Different bacterial strains isolated from the midgut of wild-caught An. gambiae mosquitoes were selected to challenge mosquitoes of the Ngousso strain. We used bacterial strains closely related to Escherichia, Serratia, Enterobacter, Pseudomonas, Acinetobacter and Comamonas genera as they were previously shown to affect pathogen transmission in different insect vectors [14], [17], [23], [27], [28], [29], [30], [31], [32]. Fresh bacterial cultures were prepared from glycerol stocks to challenge mosquitoes. Bacterial isolates were inoculated on LB agar at 37°C for 24 hours, colonies were collected and washed twice in PBS by centrifugation. Optical density (OD) measurements at 600 nm were used to determine bacterial concentration in the culture, with OD600 = 1 representing 109 Colony Forming Units (CFUs)/ml.

Midgut colonization assays

The Escherichia coli isolate JQ680851 was chosen to measure the success of bacterial colonization in mosquito midguts. Two bacterial suspensions, at concentrations of 109 and 107 bacteria/ml were provided on sterile cotton balls to female mosquitoes and the concentration of bacteria in the midgut were determined at different time points post-challenge (at 4, 8, 24, 48, 72 hours). Each female mosquito was surface-sterilized as described above, and the midgut dissected and homogenized in 0.1 ml sterile PBS. The concentration of bacteria was estimated by plating several serial dilutions on ChromID CPS agar plates. After 24 hours incubation in aerobic conditions at 37°C, CFUs per midgut were determined using the equation: (number of colonies count)×(dilution factor)/plated volume (0.1 ml), and expressed as CFUs/ml. Three replicates were performed at different time points for each optical density.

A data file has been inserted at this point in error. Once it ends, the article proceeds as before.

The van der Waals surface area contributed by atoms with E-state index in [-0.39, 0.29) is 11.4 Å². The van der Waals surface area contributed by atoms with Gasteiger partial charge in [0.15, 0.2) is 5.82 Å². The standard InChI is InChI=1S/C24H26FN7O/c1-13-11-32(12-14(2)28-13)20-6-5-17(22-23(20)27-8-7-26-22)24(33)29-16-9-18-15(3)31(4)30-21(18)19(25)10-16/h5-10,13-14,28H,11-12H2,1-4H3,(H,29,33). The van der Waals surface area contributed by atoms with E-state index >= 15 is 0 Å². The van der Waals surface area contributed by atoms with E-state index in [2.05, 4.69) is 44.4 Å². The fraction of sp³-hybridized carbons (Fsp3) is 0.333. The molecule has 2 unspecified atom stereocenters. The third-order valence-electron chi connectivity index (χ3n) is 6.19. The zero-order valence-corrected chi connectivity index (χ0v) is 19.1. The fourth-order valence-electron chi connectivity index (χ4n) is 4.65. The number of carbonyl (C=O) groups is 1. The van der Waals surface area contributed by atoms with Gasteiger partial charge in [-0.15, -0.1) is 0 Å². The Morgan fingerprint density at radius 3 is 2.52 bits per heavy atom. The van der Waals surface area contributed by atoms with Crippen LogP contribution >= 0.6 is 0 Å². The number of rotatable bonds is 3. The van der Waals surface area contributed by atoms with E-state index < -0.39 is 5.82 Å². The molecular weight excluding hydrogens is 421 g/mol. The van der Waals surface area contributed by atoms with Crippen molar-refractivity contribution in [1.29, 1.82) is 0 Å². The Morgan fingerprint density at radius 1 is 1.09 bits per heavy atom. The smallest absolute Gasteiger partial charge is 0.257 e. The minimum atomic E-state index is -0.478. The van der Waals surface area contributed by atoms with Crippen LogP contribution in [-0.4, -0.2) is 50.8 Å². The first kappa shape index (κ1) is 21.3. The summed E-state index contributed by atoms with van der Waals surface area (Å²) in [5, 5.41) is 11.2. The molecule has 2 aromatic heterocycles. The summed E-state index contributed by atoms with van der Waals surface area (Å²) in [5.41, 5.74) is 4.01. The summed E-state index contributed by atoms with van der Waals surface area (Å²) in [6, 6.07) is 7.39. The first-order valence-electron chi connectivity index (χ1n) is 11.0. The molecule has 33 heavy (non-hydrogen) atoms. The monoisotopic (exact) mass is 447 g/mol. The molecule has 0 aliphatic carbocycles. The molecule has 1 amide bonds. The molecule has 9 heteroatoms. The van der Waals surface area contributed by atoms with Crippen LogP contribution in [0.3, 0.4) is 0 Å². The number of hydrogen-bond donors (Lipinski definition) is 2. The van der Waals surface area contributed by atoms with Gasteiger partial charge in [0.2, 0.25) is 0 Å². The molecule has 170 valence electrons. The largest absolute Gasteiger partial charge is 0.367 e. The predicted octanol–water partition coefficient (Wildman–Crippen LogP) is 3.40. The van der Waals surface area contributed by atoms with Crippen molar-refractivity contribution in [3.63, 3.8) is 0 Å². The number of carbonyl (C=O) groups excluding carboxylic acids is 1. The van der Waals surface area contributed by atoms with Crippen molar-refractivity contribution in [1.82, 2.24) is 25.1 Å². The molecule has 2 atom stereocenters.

Experimental infections with natural P. falciparum isolates after bacterial challenge

Batches of 2-days-old Ngousso females (80–100 mosquitoes/batch) were fed on cotton balls soaked either with PBS or bacterial cultures (109 bacteria/ml) in 3% sucrose and kept in insectary for 36 hours. Mosquitoes were starved for 18 hours before blood feeding. Bacteria-challenged and PBS-control mosquitoes were fed on gametocyte-containing blood from the same donor to avoid variability in the infection outcomes due to the blood donor [33]. Membrane feedings were performed as previously described, using the AB replacement procedure [11], [34]. Females were allowed to feed for 35 minutes, unfed and partially fed mosquitoes were removed by aspiration and discarded. Engorged females were maintained in the insectary for 8 days, midguts were then dissected, stained with a 0.4% mercurochrome solution and the oocysts enumerated using a light microscope (20× magnification). Infection prevalence was defined as the proportion of mosquitoes harboring at least one oocyst among the total dissected mosquitoes and mean oocyst intensity as the mean number of oocysts per midgut among all dissected mosquitoes.